Commercial software (SPSS, 15.0 version)g was used for all the statistical analyses. In the experimental study, a longitudinal General Linear Model that considered the intraindividual variability for the levels of studied parameters was used to evaluate the differences between treatment groups at each sample time for all the hematological and hemostatic variables assessed. An unstructured working matrix for the estimation of foals' intravariability was used.
Results were expressed as estimated means and their standard deviation (SD) for each time of follow-up and, only for description purposes, the median also was used in the text. In the clinical study, a Wilcoxon test for paired measures was used to compare differences of plasma antifactor-Xa activity and hemostatic parameters before and after treatment. For the clinical study, results were expressed as median and interquartile range. For statistical significance, a type I error was set at 0.05 (2-tailed) for all analyses.
Eight healthy foals were included in the adult dose group (50 IU/kg), whereas 10 healthy foals were enrolled in the double dose group (100 IU/kg). In the 50 IU/kg group, 6 foals were males and 2 were females. Their mean ± SD age was 5.5 ± 5.5 days (median, 4 days). In the 100 IU/kg group, there were 7 females and 3 males. Their mean ± SD age was 6.9 ± 7.0 days (median, 3.5 days).
Only the high-dose group (100 IU/kg) achieved plasma heparin concentrations above 0.1 IU/mL (measured by antifactor-Xa activity) (Table 1 and Fig 1). Antifactor-Xa activity in the high-dose group (100 IU/kg) increased significantly (P < .001) compared with baseline (T-0) at all time points; whereas in the adult dose group (50 IU/kg) it increased significantly (P < .005) only at T-51, but did not reach the minimum prophylactic antifactor-Xa activity (0.1 IU/mL)26,27 during treatment. Mean antifactor-Xa activities in the high-dose group (100 IU/kg) were significantly higher (P<.001) when compared with those in the 50 IU/kg group at all sampling times during treatment. Although mean values of the high-dose group (100 IU/kg) were above the minimum prophylactic antifactor-Xa activity (0.1 IU/mL), some individuals did not reach this minimum value during treatment.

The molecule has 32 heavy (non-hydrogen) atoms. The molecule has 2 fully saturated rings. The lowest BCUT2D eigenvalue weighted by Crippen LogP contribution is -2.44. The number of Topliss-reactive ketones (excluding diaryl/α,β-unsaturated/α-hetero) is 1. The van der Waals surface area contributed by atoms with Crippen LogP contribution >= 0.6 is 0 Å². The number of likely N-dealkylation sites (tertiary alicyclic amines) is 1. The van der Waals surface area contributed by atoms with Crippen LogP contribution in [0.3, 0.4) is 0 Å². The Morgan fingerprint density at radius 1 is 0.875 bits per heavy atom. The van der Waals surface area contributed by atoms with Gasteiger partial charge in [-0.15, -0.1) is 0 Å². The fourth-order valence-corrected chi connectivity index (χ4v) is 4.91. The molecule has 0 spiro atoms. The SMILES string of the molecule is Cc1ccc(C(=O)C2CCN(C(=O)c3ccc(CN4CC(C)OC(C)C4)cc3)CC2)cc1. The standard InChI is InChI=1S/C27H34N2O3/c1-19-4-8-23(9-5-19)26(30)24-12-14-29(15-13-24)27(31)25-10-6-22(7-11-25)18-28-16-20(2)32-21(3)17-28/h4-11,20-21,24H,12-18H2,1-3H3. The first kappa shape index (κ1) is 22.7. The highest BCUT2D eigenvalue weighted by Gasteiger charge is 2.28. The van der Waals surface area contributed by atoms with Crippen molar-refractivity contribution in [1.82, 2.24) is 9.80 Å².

|Variables||Before Therapy||3 Hours||6 Hours||27 Hours||51 Hours|
|50 IU/kg||36.0 ± 3.1||34.6 ± 3.9||33.5 ± 3.6#||34.5 ± 3.3||33.4 ± 3.0#|
|100 IU/kg||36.3 ± 5.7||33.9 ± 5.1#||36.5 ± 6.0||36.1 ± 7.0||35.0 ± 5.0#|
|50 IU/kg||13.7 ± 1.3||12.9 ± 1.4||13.0 ± 1.2||12.6 ± 1.2#||12.5 ± 1.1#|
|100 IU/kg||13.5 ± 2.9||12.9 ± 2.1||13.3 ± 1.9||12.9 ± 2.0#||12.9 ± 2.0#|
|Platelet count (x103/μL)|
|50 IU/kg||243.7 ± 101.0||224.1 ± 64.6||223.6 ± 28.3||227.6 ± 78.5||217.2 ± 61.1|
|100 IU/kg||248.7 ± 130.2||219.0 ± 100.5||207.5 ± 104.8||238.0 ± 134.4||234.9 ± 142.2|
|50 IU/kg||51.0 ± 8.4||57.5 ± 16.8||53.5 ± 8.1||52.9 ± 7.3||50.4 ± 8.5|
|100 IU/kg||53.0 ± 9.4||57.0 ± 8.4||55.7 ± 6.1||52.1 ± 5.4||52.6 ± 3.9|
|50 IU/kg||12.6 ± 1.0||13.1 ± 1.7||13.1 ± 1.4#||12.6 ± 1.0||12.4 ± 0.7|
|100 IU/kg||13.8 ± 1.7||13.7 ± 1.6||13.8 ± 1.3||13.1 ± 0.7||13.2 ± 0.9*|
|50 IU/kg||69.4 ± 12.7||76.5 ± 15.9||—||—||70.1 ± 19.8|